Causal illusions occur when people misinterpret random patterns as evidence of a causal relationship. New research published in the British Journal of Psychology provides evidence that this illusion of causality is associated with belief in pseudoscience.
“I think it is fascinating how people can come to believe in facts that are not proven and how the fear of the unknown makes us imagine unlikely scenarios to explain it, as in the case of paranormal phenomena,” said study author Marta N. Torres, a PhD student and associate lecturer at the University of Barcelona. “Some people even resist giving up on them when they are presented with evidence to the contrary, as is the case of some pseudosciences. Knowing what is behind this phenomenon seems crucial to me.”
In the study, 225 psychology students were asked to judge the effectiveness of a fictional Amazonian herb in curing headaches. They were shown a series of 48 medical records describing patients suffering a headache who either did or did not receive the herb. The headache was said to have disappeared in 27 patients who ingested the herb and 9 patients who did not ingest the herb. The headache persisted in 9 patients who ingested the herb and in 3 who did not.
The rate of headache remission was statistically independent of the patients taking or not taking the herb, but most participants perceived some degree of causal relation between the herb and the headache disappearing.
The researchers found that those who believed there was a stronger causal connection also tended to endorse more pseudoscientific beliefs, such as the belief that an optimistic attitude helps to prevent cancer or the belief that homeopathic remedies are effective.
The results indicate that “there are cognitive biases that can make us perceive reality inaccurately,” Torres told PsyPost.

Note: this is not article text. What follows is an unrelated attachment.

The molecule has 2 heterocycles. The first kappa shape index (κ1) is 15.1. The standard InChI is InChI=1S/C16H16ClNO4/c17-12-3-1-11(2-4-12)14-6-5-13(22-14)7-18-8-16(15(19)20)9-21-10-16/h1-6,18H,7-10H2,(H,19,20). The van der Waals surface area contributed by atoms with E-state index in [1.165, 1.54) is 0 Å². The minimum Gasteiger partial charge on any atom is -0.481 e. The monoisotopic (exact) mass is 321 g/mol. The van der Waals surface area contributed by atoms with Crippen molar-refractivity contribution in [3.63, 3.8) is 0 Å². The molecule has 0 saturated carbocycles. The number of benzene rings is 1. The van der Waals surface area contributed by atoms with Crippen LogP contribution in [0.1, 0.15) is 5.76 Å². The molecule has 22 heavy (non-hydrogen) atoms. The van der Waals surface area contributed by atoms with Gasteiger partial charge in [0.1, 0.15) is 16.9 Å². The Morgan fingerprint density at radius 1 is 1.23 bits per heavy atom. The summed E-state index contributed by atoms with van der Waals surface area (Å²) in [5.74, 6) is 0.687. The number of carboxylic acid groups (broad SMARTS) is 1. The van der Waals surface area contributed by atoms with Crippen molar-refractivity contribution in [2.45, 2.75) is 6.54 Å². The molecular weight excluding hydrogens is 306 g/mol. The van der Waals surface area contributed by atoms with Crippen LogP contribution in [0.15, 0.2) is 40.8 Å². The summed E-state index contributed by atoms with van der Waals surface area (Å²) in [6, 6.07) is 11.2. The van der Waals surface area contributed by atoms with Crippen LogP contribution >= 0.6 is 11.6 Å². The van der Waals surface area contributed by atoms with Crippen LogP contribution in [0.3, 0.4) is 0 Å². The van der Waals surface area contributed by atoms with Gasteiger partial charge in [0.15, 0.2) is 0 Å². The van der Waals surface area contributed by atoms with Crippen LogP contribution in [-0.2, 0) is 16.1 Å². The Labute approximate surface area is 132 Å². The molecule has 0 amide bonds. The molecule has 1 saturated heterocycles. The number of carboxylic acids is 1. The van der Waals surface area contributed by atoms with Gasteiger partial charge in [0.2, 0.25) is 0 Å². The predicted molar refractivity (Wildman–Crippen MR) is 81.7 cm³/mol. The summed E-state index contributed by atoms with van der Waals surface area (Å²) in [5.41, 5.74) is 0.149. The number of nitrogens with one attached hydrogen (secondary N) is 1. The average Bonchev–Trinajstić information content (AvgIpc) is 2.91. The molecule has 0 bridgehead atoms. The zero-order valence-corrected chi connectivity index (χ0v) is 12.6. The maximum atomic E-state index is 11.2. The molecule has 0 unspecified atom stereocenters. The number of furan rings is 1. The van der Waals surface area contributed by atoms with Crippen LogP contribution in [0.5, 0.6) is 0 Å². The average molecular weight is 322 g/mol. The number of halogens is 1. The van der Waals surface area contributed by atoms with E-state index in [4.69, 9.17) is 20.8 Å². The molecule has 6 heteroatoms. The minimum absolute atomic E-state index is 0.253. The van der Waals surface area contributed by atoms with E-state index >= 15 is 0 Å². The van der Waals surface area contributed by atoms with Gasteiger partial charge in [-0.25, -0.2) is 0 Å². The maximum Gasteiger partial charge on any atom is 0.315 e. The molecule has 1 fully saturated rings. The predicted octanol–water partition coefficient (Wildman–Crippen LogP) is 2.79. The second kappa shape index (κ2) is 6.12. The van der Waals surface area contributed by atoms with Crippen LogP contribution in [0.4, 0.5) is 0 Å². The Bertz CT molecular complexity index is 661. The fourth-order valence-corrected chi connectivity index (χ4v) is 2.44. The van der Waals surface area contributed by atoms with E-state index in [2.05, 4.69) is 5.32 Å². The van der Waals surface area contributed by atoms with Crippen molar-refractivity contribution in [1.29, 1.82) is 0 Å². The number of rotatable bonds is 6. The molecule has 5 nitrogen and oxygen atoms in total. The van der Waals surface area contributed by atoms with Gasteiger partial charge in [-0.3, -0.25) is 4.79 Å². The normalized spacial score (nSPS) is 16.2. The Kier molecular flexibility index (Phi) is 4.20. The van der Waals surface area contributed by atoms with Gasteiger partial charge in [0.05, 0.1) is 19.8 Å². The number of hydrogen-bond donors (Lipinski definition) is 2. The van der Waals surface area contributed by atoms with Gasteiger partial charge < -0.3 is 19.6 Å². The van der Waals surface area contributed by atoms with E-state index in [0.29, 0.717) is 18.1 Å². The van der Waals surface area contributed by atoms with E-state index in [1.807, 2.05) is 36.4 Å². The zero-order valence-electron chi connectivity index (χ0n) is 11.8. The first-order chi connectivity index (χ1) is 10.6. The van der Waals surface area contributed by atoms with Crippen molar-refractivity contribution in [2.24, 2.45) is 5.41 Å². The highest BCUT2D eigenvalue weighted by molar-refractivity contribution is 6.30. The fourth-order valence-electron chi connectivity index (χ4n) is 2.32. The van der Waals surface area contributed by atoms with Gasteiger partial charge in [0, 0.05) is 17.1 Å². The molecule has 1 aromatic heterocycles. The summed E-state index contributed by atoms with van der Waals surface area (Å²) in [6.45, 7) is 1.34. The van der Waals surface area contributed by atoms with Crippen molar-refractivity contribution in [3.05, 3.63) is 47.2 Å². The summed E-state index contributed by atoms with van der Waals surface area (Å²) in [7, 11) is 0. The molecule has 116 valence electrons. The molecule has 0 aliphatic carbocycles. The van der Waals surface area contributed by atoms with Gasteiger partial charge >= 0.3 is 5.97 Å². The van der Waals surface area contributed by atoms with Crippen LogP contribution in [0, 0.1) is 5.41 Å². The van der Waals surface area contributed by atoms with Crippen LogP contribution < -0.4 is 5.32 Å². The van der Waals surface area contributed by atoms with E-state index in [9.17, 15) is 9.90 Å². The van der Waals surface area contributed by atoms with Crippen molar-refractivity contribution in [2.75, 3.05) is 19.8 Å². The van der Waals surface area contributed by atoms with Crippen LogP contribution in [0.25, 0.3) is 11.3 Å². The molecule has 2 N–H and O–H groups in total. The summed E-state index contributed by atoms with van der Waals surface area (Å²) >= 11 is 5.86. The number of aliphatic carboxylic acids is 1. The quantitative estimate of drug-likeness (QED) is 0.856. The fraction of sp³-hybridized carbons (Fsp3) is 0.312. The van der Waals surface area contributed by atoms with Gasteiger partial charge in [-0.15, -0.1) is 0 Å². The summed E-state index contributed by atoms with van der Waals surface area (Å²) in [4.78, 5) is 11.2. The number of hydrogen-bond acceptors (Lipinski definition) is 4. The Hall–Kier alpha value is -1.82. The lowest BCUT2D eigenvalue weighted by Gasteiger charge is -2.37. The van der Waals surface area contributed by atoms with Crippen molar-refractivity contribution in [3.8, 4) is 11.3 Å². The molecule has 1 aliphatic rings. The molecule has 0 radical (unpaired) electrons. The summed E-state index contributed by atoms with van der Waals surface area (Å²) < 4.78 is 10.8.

“For example, just as there are optical illusions, there are also causal illusions that may be responsible for developing beliefs without proven foundations, as in the case of pseudoscientific beliefs. Finally, the reader should not forget that the correlation of two events does not necessarily imply that one is the cause of the other.”
The findings build upon previous research, which has found that the illusion of causality is associated with paranormal beliefs.
But the new study — like all research — includes some limitations. For example, the sample of participants was relatively young and included more women than men.
“It would be interesting to collect responses from a more heterogeneous sample and to be able to replicate our results. Therefore, one of our next objectives is to adapt and carry out the experiment on online platforms that allow us to collect a more representative sample,” Torres explained.
“Another limitation is that, given that our study is correlational, we cannot conclude whether there is an actual causal relation between the presence of causal illusions and pseudoscience endorsement. Studies applying debiasing techniques to reduce causal illusion and assessing its effect over the presence of pseudoscientific beliefs could help to clarify the nature of this association.”
“Pseudosciences, like homeopathy or acupuncture, are very present in our daily lives. Sometimes they are offered to us as a panacea for our health problems, so I would recommend that anyone be informed about the risks they might be exposed to, before making the decision to use them,” Torres added.
The study, “Causal illusion as a cognitive basis of pseudoscientific beliefs“, was authored by Marta N. Torres, Itxaso Barberia, and Javier Rodríguez‐Ferreiro.